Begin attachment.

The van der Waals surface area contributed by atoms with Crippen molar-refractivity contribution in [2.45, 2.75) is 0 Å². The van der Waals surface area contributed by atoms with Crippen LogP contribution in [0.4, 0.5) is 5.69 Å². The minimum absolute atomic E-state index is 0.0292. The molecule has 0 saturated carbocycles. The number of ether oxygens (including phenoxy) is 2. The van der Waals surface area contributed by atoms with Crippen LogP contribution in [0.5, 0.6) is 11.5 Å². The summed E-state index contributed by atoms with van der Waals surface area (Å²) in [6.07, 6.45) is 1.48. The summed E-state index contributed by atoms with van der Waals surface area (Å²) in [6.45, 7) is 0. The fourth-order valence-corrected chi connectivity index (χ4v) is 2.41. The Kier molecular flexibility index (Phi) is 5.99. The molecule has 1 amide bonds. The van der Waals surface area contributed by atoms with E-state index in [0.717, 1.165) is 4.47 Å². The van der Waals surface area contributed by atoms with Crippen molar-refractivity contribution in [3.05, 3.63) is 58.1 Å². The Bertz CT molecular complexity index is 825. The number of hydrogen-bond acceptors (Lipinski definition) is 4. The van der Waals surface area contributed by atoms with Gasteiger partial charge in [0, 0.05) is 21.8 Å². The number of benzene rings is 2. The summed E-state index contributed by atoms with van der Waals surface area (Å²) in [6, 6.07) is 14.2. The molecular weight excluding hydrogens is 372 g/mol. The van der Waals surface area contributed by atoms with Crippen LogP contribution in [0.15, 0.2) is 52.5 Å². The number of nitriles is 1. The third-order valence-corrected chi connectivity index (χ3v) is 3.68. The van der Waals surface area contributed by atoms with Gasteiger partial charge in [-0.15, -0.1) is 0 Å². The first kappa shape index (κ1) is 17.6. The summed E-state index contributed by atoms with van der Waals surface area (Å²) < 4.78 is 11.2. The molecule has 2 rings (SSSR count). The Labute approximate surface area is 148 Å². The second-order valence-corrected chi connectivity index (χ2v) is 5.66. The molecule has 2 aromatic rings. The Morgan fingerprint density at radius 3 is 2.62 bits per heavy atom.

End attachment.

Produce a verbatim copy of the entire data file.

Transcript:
The van der Waals surface area contributed by atoms with Crippen molar-refractivity contribution in [2.45, 2.75) is 0 Å². The van der Waals surface area contributed by atoms with Crippen LogP contribution in [0.4, 0.5) is 5.69 Å². The minimum absolute atomic E-state index is 0.0292. The molecule has 0 saturated carbocycles. The number of ether oxygens (including phenoxy) is 2. The van der Waals surface area contributed by atoms with Crippen LogP contribution in [0.5, 0.6) is 11.5 Å². The summed E-state index contributed by atoms with van der Waals surface area (Å²) in [6.07, 6.45) is 1.48. The summed E-state index contributed by atoms with van der Waals surface area (Å²) in [6.45, 7) is 0. The fourth-order valence-corrected chi connectivity index (χ4v) is 2.41. The Kier molecular flexibility index (Phi) is 5.99. The molecule has 1 amide bonds. The van der Waals surface area contributed by atoms with E-state index in [0.717, 1.165) is 4.47 Å². The van der Waals surface area contributed by atoms with Crippen molar-refractivity contribution in [3.05, 3.63) is 58.1 Å². The Bertz CT molecular complexity index is 825. The number of hydrogen-bond acceptors (Lipinski definition) is 4. The van der Waals surface area contributed by atoms with Gasteiger partial charge in [0, 0.05) is 21.8 Å². The number of benzene rings is 2. The summed E-state index contributed by atoms with van der Waals surface area (Å²) in [6, 6.07) is 14.2. The molecular weight excluding hydrogens is 372 g/mol. The van der Waals surface area contributed by atoms with Crippen LogP contribution in [0.15, 0.2) is 52.5 Å². The number of nitriles is 1. The third-order valence-corrected chi connectivity index (χ3v) is 3.68. The van der Waals surface area contributed by atoms with Gasteiger partial charge in [-0.15, -0.1) is 0 Å². The first kappa shape index (κ1) is 17.6. The summed E-state index contributed by atoms with van der Waals surface area (Å²) < 4.78 is 11.2. The molecule has 2 rings (SSSR count). The Labute approximate surface area is 148 Å². The second-order valence-corrected chi connectivity index (χ2v) is 5.66. The molecule has 2 aromatic rings. The Morgan fingerprint density at radius 3 is 2.62 bits per heavy atom.